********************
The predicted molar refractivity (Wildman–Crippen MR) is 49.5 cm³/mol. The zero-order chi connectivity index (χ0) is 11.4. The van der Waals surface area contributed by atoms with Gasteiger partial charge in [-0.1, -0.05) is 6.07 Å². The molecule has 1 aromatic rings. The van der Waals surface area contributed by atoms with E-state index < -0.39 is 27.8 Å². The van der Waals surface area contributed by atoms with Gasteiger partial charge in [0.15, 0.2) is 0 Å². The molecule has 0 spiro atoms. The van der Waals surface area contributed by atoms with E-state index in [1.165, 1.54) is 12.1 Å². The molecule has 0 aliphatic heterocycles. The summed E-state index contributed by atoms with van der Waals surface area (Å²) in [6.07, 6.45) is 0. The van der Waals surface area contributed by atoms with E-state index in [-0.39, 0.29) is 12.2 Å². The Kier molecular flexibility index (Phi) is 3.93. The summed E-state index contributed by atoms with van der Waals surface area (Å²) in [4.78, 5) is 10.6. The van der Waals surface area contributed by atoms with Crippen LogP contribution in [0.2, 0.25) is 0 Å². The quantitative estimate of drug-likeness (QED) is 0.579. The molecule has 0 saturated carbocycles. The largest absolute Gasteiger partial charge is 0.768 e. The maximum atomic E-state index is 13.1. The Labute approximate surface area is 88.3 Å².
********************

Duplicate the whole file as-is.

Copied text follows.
The predicted molar refractivity (Wildman–Crippen MR) is 49.5 cm³/mol. The zero-order chi connectivity index (χ0) is 11.4. The van der Waals surface area contributed by atoms with Gasteiger partial charge in [-0.1, -0.05) is 6.07 Å². The molecule has 1 aromatic rings. The van der Waals surface area contributed by atoms with E-state index < -0.39 is 27.8 Å². The van der Waals surface area contributed by atoms with Gasteiger partial charge in [0.15, 0.2) is 0 Å². The molecule has 0 spiro atoms. The van der Waals surface area contributed by atoms with E-state index in [1.165, 1.54) is 12.1 Å². The molecule has 0 aliphatic heterocycles. The summed E-state index contributed by atoms with van der Waals surface area (Å²) in [6.07, 6.45) is 0. The van der Waals surface area contributed by atoms with E-state index in [-0.39, 0.29) is 12.2 Å². The Kier molecular flexibility index (Phi) is 3.93. The summed E-state index contributed by atoms with van der Waals surface area (Å²) in [4.78, 5) is 10.6. The van der Waals surface area contributed by atoms with Crippen LogP contribution in [0.2, 0.25) is 0 Å². The quantitative estimate of drug-likeness (QED) is 0.579. The molecule has 0 saturated carbocycles. The largest absolute Gasteiger partial charge is 0.768 e. The maximum atomic E-state index is 13.1. The Labute approximate surface area is 88.3 Å².